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coo coo

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joined 2022 September 04 22:48:43 UTC


User ID: 237


coo coo

1 follower   follows 0 users   joined 2022 September 04 22:48:43 UTC


No bio...


User ID: 237

If we are to reach for institutions that are lost to history (at least continuity-wise), surely we can reach farther back for the Sumerian city-states? We even have written history from this.

They had this weird, subordinate relationship with China, changing their allegiance as new dynasties and invaders took control.

Probably worthwhile to note that this is true mostly of the Joseon period, and less true as you go back from that point, fromTang intervention on behalf of Silla in the Korean Three Kingdoms period + the Silla-Tang war; all the way to Han conquests of parts of the Korean peninsula.

At home, Korea was run by actual civilian governors, to the point where they could actually have military coups in the 11th or 12th century when everyone else was feudal.

China certainly wasn't more feudal than Korea at this point in time (especially 11-12th century), I don't think. There's a good argument that feudalism proper ended in China with the Qin dynasty (221 BC).

And of course China flooded the peninsula with so many troops that the Japanese army was ground down.

IIRC ~150k soldiers were sent during each invasion wave from Japan. Ming China sent something like 50k soldiers each time. The Ming-Joseon side were quite outnumbered when it came down to soldiers (numbers may even out more if you count Korean militia).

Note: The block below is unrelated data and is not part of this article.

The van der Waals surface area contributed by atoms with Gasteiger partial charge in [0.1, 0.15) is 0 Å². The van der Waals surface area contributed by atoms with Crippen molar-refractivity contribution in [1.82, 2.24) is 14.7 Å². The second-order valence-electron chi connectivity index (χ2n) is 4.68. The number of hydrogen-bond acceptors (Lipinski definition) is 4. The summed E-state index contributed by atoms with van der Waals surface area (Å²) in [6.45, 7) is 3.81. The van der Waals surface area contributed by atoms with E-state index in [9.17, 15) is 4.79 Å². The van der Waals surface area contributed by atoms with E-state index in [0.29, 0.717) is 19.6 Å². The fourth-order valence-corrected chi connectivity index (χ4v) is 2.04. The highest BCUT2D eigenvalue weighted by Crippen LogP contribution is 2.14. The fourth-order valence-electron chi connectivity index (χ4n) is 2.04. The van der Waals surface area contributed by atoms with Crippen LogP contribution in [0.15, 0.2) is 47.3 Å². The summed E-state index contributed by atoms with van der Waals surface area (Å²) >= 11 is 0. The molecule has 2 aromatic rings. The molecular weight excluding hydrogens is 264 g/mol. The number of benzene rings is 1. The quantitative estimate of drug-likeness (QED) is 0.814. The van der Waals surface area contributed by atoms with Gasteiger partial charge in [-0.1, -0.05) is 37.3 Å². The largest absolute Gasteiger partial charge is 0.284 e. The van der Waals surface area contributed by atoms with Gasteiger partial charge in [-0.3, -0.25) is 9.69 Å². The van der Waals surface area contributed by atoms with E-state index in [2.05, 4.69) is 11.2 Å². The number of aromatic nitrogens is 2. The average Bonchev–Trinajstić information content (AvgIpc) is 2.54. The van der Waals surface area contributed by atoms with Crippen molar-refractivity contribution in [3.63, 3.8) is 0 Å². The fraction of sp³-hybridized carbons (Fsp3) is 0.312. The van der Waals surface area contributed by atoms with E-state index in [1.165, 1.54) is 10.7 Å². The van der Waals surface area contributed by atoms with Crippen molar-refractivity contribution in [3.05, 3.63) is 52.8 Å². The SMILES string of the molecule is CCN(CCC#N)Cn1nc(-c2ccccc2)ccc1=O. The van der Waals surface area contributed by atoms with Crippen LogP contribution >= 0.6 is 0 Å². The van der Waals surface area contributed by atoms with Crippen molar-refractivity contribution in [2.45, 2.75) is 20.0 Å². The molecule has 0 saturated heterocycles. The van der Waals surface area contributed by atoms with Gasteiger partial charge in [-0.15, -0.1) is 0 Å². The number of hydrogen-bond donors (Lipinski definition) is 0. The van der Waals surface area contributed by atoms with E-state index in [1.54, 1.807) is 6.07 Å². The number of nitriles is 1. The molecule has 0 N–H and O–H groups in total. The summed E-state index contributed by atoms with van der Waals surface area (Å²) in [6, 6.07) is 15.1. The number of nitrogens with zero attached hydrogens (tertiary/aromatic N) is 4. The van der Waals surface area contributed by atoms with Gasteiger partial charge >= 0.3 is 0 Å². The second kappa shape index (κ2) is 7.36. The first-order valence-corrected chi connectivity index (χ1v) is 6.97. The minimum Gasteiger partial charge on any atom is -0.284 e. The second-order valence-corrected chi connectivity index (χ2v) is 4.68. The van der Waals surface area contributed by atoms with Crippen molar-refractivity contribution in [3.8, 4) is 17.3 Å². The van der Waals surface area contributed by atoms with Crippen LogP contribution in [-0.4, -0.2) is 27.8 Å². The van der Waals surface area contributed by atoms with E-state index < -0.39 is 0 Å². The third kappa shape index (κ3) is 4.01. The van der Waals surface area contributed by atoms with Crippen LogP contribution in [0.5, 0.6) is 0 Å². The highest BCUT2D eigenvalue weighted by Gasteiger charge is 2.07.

There were actual Ming advantages, such as much superior cannon and field artillery. I don't think "flooding the peninsula with so many troops the Japanese were ground down" really is accurate.

I'm not aware of any major religion that's more cool with atheism, barring perhaps Buddhism, but that's just a distant cousin.

Does Taoism or Confucianism work, if either count as religions?

I haven't played piano in 15 years or more, and the piece I would go for would be Rach prelude op. 3 no. 2. Sometimes familiarity beats everything else?

I think the left qualifies it in a sort of paradox-of-tolerance way

Not this again!

Oh, yes, no question.

Granted that Mao was not a good person, he didn't set out to kill 100 million people. He made some bad decisions that inexorably led to a famine which killed 100 million people.

Absolutely nitpicking, but I don‘t think Mao killed a hundred million people in the Great Leap Forward. The commonly quoted numbers are anywhere from 18 million (CCP official estimates) to 60 million (some of the more loony estimates), with most reputable estimates going from 30 to 45 million. (The commonly quoted one I grew up with was 36 million.)